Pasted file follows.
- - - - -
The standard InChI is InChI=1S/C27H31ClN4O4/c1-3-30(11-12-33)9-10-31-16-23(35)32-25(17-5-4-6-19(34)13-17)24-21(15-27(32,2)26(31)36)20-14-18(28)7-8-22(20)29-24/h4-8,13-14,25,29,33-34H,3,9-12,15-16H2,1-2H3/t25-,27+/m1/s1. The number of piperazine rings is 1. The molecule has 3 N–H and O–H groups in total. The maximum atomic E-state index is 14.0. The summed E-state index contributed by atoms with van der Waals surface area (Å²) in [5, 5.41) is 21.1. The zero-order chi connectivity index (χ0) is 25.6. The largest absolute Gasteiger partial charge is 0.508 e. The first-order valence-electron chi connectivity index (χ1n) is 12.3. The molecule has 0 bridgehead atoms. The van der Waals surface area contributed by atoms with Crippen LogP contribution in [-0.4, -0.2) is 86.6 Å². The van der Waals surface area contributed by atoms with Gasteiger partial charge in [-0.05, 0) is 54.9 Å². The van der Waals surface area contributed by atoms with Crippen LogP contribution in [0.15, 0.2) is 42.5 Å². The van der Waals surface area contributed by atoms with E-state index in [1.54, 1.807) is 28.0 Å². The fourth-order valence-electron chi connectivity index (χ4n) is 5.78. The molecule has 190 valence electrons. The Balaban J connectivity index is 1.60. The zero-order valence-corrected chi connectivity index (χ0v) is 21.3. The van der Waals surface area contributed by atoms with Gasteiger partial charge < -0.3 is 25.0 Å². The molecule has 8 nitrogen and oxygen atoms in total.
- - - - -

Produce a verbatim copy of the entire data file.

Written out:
The standard InChI is InChI=1S/C27H31ClN4O4/c1-3-30(11-12-33)9-10-31-16-23(35)32-25(17-5-4-6-19(34)13-17)24-21(15-27(32,2)26(31)36)20-14-18(28)7-8-22(20)29-24/h4-8,13-14,25,29,33-34H,3,9-12,15-16H2,1-2H3/t25-,27+/m1/s1. The number of piperazine rings is 1. The molecule has 3 N–H and O–H groups in total. The maximum atomic E-state index is 14.0. The summed E-state index contributed by atoms with van der Waals surface area (Å²) in [5, 5.41) is 21.1. The zero-order chi connectivity index (χ0) is 25.6. The largest absolute Gasteiger partial charge is 0.508 e. The first-order valence-electron chi connectivity index (χ1n) is 12.3. The molecule has 0 bridgehead atoms. The van der Waals surface area contributed by atoms with Crippen LogP contribution in [-0.4, -0.2) is 86.6 Å². The van der Waals surface area contributed by atoms with Gasteiger partial charge in [-0.05, 0) is 54.9 Å². The van der Waals surface area contributed by atoms with Crippen LogP contribution in [0.15, 0.2) is 42.5 Å². The van der Waals surface area contributed by atoms with E-state index in [1.54, 1.807) is 28.0 Å². The fourth-order valence-electron chi connectivity index (χ4n) is 5.78. The molecule has 190 valence electrons. The Balaban J connectivity index is 1.60. The zero-order valence-corrected chi connectivity index (χ0v) is 21.3. The van der Waals surface area contributed by atoms with Gasteiger partial charge < -0.3 is 25.0 Å². The molecule has 8 nitrogen and oxygen atoms in total.